All equity investments within the scope of IFRS 9 are to be measured in the statement of financial position at fair value with the default recognition of gains and losses in profit or loss. Only if the equity investment is not held for trading can an irrevocable election be made at initial recognition to measure it at fair value through other comprehensive income (FVTOCI) with only dividend income recognised in profit or loss. The amounts recognised in other comprehensive income (OCI) are not recycled to profit or loss on disposal of the investment although they may be reclassified in equity.
The standard eliminates the exemption allowing some unquoted equity instruments and related derivative assets to be measured at cost. However it includes guidance on the rare circumstances where the cost of such an instrument may be appropriate estimate of fair value.
The classification of an instrument is determined on initial recognition and reclassifications are only permitted on the change of an entity's business model and are expected to occur only infrequently. An example of where reclassification from amortised cost to fair value might be required would be when an entity decides to close its mortgage business, no longer accepting new business, and is actively marketing its mortgage portfolio for sale.
When a reclassification is required it is applied from first day of the first reporting period following the change in business model.
All derivatives within the scope of IFRS 9 are required to be measured at fair value. IFRS 9 does not retain IAS 39's approach to accounting for embedded derivatives. Consequently, embedded derivatives that would have been separately accounted for at FVTPL under IAS 39 because they were not closely related to the financial asset host will no longer be separated. Instead, the contractual cash flows of the financial asset are assessed as a whole and are measured at FVTPL if any of its cashflows do not represent payments of principal and interest.
A frequent question is whether IFRS 9 will result in more financial assets being measured at fair value. It will depend on the circumstances of each entity in terms of the way it manages the instruments it holds, the nature of those instruments and the classification elections it makes. One of the most significant changes will be the ability to measure some debt instruments, such as investments in government and corporate bonds, at amortised cost. Many available-for-sale debt instruments measured at fair value will qualify for amortised cost accounting.
Many loans and receivables and held to maturity investments will continue to be measured at amortised cost but some will have to be measured at FVTPL. For example, some instruments, such as cash-collateralised debt obligations, that may under IAS 39 have been measured entirely at amortised cost or as available-for-sale, will more likely be measured at FVTPL.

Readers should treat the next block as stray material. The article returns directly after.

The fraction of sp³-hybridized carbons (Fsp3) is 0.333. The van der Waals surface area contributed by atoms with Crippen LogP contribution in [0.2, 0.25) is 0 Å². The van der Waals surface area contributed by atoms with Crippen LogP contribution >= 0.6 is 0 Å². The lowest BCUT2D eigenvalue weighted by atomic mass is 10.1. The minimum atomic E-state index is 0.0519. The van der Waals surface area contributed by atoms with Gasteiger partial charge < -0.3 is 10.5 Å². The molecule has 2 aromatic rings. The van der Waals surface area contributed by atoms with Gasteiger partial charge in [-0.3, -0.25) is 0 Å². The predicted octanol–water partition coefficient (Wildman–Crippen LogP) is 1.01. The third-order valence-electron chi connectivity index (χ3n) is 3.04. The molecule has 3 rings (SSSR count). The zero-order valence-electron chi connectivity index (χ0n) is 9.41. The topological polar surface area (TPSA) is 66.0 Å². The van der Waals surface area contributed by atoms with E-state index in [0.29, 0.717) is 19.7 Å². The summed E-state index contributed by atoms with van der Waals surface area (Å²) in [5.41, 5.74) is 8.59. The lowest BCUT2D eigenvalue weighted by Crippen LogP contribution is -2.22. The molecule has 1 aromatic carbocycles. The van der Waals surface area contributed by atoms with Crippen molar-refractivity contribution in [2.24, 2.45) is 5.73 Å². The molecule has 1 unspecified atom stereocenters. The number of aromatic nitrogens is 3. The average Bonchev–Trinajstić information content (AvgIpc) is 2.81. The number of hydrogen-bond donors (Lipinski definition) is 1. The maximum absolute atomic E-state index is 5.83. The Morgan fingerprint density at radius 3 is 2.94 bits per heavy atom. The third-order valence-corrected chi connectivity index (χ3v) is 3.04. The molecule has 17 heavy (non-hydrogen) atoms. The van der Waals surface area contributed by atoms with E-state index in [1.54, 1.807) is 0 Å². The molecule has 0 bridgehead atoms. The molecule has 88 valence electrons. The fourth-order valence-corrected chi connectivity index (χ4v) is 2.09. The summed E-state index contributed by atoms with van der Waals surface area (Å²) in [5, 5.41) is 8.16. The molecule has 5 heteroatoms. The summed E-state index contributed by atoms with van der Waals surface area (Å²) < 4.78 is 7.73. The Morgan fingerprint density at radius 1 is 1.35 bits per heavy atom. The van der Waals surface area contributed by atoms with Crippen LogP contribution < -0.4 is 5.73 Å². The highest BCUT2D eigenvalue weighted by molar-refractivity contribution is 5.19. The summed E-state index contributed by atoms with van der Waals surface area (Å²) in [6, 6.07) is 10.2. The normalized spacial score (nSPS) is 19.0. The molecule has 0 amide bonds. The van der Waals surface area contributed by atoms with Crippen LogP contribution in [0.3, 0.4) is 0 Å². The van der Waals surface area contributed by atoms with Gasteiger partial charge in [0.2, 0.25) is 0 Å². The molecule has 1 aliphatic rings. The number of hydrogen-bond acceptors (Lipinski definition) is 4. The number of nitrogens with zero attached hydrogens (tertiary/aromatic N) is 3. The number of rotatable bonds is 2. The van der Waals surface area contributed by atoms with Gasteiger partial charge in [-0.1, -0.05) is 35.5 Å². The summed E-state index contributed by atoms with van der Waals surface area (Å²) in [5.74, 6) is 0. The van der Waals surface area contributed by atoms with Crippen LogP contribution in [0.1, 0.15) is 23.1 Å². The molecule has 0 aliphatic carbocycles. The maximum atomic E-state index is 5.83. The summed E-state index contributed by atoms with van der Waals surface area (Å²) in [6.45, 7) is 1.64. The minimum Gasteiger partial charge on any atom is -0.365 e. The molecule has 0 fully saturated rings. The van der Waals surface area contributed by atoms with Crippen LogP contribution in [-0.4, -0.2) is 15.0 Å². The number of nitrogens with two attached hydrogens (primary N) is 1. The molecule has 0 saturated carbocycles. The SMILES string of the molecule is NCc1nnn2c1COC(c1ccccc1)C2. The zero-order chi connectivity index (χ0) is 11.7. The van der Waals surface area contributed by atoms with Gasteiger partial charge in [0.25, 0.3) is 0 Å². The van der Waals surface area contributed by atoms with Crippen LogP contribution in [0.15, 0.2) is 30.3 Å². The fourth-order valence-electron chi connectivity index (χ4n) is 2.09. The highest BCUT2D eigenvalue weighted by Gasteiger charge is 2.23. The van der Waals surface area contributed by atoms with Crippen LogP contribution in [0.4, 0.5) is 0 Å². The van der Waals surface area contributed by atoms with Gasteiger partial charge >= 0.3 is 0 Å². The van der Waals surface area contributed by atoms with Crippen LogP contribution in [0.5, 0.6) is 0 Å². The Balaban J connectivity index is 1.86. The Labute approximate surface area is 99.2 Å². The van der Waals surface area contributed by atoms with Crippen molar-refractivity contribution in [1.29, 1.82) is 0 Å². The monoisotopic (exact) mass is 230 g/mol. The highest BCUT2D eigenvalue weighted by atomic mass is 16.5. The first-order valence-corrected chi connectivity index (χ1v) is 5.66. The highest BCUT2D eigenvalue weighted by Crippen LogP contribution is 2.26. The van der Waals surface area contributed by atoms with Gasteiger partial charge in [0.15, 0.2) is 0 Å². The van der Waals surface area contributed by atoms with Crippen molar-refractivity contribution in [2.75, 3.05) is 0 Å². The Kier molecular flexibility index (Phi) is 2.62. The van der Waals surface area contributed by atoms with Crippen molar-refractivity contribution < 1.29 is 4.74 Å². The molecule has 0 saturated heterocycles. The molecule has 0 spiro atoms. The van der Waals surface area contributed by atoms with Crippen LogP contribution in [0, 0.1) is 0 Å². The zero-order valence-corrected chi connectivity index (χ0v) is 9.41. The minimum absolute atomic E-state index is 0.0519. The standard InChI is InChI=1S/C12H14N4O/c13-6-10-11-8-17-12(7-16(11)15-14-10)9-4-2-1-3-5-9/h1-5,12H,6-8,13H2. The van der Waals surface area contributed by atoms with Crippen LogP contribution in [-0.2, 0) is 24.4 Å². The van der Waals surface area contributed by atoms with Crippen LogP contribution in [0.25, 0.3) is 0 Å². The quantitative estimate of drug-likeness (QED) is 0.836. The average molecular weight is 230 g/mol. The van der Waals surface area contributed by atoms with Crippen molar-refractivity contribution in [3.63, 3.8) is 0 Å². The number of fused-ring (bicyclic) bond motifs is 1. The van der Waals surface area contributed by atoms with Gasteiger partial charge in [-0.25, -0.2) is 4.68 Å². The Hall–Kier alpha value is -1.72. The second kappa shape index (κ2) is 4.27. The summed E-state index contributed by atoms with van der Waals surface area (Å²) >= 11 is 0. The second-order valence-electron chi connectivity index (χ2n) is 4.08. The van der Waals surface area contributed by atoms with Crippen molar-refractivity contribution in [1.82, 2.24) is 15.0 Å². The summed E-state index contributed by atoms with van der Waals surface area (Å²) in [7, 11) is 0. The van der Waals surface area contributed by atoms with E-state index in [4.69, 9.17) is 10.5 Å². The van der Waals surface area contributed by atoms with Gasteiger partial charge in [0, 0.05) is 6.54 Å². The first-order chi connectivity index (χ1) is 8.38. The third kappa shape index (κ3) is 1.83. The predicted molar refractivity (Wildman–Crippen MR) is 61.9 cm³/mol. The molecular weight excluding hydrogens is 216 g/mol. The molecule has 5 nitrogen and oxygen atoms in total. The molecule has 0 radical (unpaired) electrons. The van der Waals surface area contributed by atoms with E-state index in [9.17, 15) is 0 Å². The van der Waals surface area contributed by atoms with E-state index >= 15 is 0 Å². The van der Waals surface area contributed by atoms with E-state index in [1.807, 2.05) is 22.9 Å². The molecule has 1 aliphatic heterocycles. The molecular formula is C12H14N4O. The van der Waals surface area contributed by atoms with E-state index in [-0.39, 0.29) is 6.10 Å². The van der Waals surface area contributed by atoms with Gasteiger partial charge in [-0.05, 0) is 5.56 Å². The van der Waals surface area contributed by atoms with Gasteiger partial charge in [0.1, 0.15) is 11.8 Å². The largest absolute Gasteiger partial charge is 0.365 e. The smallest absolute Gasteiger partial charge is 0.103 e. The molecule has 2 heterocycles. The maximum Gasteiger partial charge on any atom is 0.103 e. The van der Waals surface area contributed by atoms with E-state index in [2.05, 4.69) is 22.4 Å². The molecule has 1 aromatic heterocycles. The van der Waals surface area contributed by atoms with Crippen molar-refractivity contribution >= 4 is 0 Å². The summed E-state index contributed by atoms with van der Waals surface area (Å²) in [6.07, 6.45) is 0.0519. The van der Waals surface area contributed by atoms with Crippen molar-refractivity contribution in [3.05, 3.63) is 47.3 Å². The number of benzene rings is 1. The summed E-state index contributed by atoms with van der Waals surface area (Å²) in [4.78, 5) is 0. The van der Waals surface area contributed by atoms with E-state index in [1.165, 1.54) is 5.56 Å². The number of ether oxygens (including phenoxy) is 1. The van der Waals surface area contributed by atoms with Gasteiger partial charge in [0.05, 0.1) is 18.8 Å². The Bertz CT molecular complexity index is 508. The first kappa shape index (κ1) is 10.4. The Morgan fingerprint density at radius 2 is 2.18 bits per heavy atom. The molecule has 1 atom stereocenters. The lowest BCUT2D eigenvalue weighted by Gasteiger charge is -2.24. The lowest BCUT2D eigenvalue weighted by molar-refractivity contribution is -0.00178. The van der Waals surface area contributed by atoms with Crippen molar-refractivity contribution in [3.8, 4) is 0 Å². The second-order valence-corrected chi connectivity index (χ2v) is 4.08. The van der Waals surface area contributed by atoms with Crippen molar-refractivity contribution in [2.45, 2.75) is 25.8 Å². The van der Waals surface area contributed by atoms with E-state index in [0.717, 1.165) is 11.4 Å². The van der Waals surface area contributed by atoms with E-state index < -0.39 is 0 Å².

Measured in entirety
Some financial assets that are currently disaggregated into host financial assets that are not at FVTPL will instead by measured at FVTPL in their entirety.
Assets that are classified as held-to-maturity are likely to continue to be measured at amortised cost as they are held to collect the contractual cash flows and often give rise to only payments of principal and interest.
IFRS 9 does not address impairment. However as IFRS 9 eliminates the available for sale (AFS) category, it also eliminates the AFS impairment rules. Under IAS 39 measuring impairment losses on debt securities in illiquid markets based on fair value often led to reporting an impairment loss that exceeded the credit loss management expected.
Additionally, impairment losses on AFS equity investments cannot be reversed under IAS 39 if the fair value of the investment increases. Under IFRS 9, debt securities that qualify for the amortised cost model are measured under that model and declines in equity investments measured at FVTPL are recognised in profit or loss and reversed through profit or loss if the fair value increases.
The aim of the revision of IAS 39 is to remove inconsistencies between US GAAP and IFRS in accounting for financial instruments. This will enable easy comparisons to be made between entities applying IFRSs and those using US GAAP. IFRS 9 was a first step in this direction. In order to work towards convergence of their requirements both the IASB and the US Financial Accounting Standards Board (FASB) are reconsidering the financial instruments standards.
Graham Holt, ACCA examiner and principal lecturer in accounting and finance, Manchester Metropolitan University Business School